I do not think that it is the Government’s intention to seek to move 120,000 households—on present estimates—away from the property where they are no longer allowed to have their actual costs and move them to London, and then take the overcrowded London households and move them to the north-west, even if the households were able to, because of the constraints that exist in their tenancies. My other big worry is that the Localism Bill and the homelessness legislation clearly indicate that if people are no longer able to maintain their home because they cannot afford it, they will have a potential application for homelessness, and if they make such an application, it will not save the Government any money.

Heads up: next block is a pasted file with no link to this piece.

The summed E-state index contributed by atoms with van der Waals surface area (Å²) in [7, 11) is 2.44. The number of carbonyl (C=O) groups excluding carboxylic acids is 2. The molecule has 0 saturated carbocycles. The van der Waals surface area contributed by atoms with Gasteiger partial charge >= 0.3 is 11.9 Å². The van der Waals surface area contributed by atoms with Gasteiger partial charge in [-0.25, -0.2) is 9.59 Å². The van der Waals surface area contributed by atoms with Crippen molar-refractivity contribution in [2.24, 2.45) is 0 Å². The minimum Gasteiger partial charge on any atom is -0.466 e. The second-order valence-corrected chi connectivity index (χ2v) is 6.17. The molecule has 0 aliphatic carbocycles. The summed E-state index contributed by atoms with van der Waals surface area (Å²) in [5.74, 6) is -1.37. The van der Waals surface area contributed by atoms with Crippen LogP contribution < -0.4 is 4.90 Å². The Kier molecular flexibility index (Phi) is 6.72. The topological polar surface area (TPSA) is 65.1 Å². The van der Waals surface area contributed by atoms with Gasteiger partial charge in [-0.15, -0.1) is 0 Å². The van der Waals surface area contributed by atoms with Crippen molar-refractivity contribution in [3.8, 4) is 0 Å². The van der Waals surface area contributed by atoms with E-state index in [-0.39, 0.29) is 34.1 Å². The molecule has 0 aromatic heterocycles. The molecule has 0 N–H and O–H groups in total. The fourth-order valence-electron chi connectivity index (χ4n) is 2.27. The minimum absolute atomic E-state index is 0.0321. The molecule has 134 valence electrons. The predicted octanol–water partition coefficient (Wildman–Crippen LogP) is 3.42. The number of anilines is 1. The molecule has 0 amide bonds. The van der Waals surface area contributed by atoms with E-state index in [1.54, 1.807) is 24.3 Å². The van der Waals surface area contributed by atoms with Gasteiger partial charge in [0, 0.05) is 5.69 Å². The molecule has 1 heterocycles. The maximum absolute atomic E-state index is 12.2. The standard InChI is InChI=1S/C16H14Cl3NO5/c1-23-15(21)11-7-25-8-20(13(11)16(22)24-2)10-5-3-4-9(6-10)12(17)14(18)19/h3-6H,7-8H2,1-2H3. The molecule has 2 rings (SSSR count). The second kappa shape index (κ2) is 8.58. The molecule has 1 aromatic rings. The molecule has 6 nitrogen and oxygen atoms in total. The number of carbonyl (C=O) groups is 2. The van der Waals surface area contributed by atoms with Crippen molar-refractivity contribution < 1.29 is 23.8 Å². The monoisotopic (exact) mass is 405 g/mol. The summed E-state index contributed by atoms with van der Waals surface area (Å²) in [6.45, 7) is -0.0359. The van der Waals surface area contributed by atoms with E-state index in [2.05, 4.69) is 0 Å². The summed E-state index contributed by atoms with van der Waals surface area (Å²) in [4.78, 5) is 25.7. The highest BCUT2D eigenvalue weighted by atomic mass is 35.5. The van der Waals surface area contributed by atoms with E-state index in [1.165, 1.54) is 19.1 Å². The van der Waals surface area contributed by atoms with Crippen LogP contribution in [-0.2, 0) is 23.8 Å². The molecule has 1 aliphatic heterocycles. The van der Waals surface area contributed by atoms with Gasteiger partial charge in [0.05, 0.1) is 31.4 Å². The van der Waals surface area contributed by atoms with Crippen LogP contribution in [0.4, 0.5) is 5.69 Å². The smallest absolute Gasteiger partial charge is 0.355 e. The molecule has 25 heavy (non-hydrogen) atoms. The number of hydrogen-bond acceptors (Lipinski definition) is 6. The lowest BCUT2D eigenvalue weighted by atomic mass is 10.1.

On mortgage interest relief there is a worrying lack of detail. All this will be introduced in regulations, but we know that a fundamental change is being proposed for how housing costs are treated. And we know, from the measures being put in place, that it is being prefigured by the changes already made in housing benefit in the private rented sector and in local housing allowance by the uprating for CPI, and by the changes being made in respect of the meeting of actual costs in the social rented sector. Does the Minister believe that it is fair? Is it his intention to impose through the universal credit a penalty that most people cannot avoid? Does he intend that if a household wishes to meet its obligations and expectations but is not able to do so, a penalty would apply? A penalty is being proposed here, which will hit people with disabilities—some 440,000 at the present estimate. In some cases £34 a week will be removed from their minimum allowable element of income. I do not know whether that is the Minister’s intention. Does he think that it will save money?